What new initiatives is Nigeria LNG currently involved in?
OMOTOWA: Nigeria LNG currently has a number of ongoing initiatives. In our shipping division, we recently acquired 6 LNG ships that we have put under contract with Korean yards and by 2015 those ships will add 12% to our capacity. So we are growing our shipping fleet. Another initiative Nigeria LNG is undertaking is looking at our assets, the plant itself, and the rejuvenation of the plant. We started our first plant in 1999, which means that in 2019, the first set of trains will be 20 years old. Between 2019 and 2027, all of our 6 trains will be over 20 years old, so we will need to rejuvenate them to keep them in operation for another 20 or 30 years. We are already starting that work now. Of course, our Train Seven is still on the plate and we are working with our stakeholders looking at new initiatives around Train Seven and looking at new creativity around that as well. So those are a few of the initiatives that NLNG is currently working on.
What kind of financial commitment do these new investments represent?
OMOTOWA: For the ships, we recently signed contracts with the Korean yards for about $1.6bn worth of financing. For the asset rejuvenation, we are still in the early days, but based on the experience of other plants, this would be several billion dollars. For Train Seven, when we finally construct the train itself, as well as all of the supporting infrastructure that goes with that and the shipping capacity that goes with that, we would be looking at about $10bn to $12bn.
How did the company perform financially in 2012? What are your expectations for 2013?
OMOTOWA: Actually, in 2012, the financial performance of NLNG was the best ever in the history of the company. In terms of revenue, the company delivered $11.5bn, which is 20% above what has ever been delivered in the past. In terms of our EBIT and NIAT, we did over $5.6bn and $3.6bn respectively. This year, 2013, we have had a very difficult start because we have had a force majeure situation that lasted over 8 weeks because of the upstream gas supply situation we had with one of our suppliers. This means that we are starting off in a very difficult position this year, but we are still optimistic about our business plan. Our target this year is over $8bn in revenue and we are still optimistic that we will meet that revenue projection.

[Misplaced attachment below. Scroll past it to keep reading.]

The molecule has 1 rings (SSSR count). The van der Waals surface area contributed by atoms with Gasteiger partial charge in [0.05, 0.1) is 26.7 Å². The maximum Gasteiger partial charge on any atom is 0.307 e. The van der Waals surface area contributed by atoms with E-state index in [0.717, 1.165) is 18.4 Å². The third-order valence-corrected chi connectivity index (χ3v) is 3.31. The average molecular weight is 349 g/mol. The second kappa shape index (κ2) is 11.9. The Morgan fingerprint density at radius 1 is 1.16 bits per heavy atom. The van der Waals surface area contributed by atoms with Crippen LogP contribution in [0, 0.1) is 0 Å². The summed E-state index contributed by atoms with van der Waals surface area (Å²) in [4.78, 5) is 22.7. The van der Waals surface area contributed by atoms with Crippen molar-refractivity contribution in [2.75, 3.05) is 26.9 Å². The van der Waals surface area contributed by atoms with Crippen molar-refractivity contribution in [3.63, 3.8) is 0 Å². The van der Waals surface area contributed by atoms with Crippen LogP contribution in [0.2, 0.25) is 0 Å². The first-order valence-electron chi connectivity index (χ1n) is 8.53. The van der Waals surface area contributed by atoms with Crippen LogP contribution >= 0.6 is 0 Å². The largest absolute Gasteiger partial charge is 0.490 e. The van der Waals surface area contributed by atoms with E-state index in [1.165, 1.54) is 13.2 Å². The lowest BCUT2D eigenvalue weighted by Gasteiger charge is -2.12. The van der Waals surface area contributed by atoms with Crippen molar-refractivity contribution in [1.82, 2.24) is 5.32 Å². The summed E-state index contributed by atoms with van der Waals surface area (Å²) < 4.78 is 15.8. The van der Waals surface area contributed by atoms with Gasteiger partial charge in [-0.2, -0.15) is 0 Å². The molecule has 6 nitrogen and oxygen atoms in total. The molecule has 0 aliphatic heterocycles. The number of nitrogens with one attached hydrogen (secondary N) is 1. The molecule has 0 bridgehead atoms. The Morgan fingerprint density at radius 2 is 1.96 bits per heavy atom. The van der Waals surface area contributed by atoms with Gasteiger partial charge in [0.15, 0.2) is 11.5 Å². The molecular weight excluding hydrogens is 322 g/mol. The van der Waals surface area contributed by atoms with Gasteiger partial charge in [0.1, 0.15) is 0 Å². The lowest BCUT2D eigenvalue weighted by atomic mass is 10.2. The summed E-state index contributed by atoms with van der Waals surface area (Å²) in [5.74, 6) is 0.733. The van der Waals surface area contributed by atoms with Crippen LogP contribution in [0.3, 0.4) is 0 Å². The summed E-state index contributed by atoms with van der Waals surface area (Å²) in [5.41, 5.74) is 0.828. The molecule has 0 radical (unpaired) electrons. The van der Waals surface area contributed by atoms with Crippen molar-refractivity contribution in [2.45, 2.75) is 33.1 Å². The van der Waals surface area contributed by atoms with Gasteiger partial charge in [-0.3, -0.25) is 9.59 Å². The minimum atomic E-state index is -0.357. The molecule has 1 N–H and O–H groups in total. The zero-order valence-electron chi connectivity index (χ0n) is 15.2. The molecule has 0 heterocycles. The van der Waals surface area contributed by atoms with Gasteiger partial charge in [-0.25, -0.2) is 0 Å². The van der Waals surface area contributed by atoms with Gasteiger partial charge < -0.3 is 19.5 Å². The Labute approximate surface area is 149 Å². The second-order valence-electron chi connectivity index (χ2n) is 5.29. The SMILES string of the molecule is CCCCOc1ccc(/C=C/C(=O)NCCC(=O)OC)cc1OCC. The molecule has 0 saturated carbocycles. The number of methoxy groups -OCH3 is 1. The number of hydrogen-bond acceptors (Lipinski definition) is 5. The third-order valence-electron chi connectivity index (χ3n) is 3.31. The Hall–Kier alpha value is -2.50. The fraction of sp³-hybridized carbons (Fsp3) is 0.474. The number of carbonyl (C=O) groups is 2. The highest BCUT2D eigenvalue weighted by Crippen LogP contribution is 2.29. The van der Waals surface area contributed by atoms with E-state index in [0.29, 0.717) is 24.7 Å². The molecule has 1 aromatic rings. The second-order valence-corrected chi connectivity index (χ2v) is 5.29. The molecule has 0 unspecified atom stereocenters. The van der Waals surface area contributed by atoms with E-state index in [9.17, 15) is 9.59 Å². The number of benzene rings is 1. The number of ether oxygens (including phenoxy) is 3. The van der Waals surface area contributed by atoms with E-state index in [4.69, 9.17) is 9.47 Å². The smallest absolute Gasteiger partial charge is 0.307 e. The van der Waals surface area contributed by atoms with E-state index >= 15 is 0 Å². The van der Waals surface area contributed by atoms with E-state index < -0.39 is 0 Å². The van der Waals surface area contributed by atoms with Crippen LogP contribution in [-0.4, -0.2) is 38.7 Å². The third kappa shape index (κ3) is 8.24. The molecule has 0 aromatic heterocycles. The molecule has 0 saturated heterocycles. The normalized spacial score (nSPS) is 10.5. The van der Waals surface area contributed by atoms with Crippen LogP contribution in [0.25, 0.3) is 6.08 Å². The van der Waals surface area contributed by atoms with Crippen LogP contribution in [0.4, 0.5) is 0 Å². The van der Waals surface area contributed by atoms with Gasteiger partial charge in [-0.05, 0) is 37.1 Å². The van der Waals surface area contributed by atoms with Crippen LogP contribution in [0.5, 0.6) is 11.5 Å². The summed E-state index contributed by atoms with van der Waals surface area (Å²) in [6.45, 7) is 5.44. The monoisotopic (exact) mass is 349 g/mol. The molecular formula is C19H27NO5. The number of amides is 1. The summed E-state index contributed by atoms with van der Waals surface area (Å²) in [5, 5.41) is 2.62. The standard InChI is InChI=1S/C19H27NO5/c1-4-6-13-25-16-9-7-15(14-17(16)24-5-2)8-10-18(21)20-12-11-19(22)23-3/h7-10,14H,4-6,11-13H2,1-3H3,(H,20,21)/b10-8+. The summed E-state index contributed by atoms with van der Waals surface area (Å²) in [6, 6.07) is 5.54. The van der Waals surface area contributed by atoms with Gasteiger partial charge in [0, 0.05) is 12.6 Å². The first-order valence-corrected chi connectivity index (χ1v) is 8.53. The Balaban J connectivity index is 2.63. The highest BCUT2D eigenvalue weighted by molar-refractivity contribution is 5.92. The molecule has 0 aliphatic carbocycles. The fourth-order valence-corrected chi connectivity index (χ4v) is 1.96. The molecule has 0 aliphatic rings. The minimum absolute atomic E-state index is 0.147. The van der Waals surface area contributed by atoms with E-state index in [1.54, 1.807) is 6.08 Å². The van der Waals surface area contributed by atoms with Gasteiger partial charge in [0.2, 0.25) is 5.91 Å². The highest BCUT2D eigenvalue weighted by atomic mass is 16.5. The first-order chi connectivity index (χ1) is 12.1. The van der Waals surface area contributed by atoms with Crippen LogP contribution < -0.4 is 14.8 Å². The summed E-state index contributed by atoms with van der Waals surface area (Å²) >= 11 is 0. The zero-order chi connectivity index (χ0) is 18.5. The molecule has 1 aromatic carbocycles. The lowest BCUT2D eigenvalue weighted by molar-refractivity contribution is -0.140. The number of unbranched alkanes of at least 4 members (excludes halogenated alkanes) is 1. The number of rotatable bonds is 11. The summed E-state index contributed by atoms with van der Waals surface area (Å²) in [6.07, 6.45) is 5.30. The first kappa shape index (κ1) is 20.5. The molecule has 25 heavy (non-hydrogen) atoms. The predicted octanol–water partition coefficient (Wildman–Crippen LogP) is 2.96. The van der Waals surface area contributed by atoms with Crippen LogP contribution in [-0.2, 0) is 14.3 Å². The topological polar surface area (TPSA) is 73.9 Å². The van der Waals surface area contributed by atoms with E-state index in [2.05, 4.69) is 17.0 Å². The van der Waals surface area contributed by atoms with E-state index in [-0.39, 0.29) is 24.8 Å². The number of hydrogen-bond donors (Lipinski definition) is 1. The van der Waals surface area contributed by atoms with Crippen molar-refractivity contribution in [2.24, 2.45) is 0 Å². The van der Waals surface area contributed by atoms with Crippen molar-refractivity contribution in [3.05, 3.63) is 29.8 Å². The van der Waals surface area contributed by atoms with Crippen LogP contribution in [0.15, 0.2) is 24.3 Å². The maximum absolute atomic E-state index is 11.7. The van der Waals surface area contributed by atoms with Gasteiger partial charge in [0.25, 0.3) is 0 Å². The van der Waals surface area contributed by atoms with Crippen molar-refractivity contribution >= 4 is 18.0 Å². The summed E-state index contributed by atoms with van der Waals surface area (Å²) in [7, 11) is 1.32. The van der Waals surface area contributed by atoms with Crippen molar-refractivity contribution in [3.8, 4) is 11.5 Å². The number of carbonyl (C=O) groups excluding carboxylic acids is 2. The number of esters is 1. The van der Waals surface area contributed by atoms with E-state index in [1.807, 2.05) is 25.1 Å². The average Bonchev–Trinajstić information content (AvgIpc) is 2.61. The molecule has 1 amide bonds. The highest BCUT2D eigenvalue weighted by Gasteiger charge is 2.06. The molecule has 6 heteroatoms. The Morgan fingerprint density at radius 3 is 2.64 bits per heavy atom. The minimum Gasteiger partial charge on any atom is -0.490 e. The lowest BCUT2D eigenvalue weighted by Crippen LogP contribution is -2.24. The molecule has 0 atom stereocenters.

What are Nigeria’s proven gas reserves?
OMOTOWA: In terms of our gas reserves in Nigeria, today the country has 187 tcf of proven gas reserves. But I must mention that in Nigeria, our reserves have only come in recent times by accident. Nigeria has never pursued gas exploration. Since 1956, we have only pursued oil exploration. All of the gas reserves in Nigeria today were found in the pursuit of oil. I think the international and Nigerian agencies estimate that we have over 600 tcf of gas. So Nigeria has huge gas reserves. I am also aware that the government is now starting to look at the possibility of shale gas in Nigeria. So who knows what else we might find with those exploration activities.
In what ways is Nigeria LNG working with Korean entities?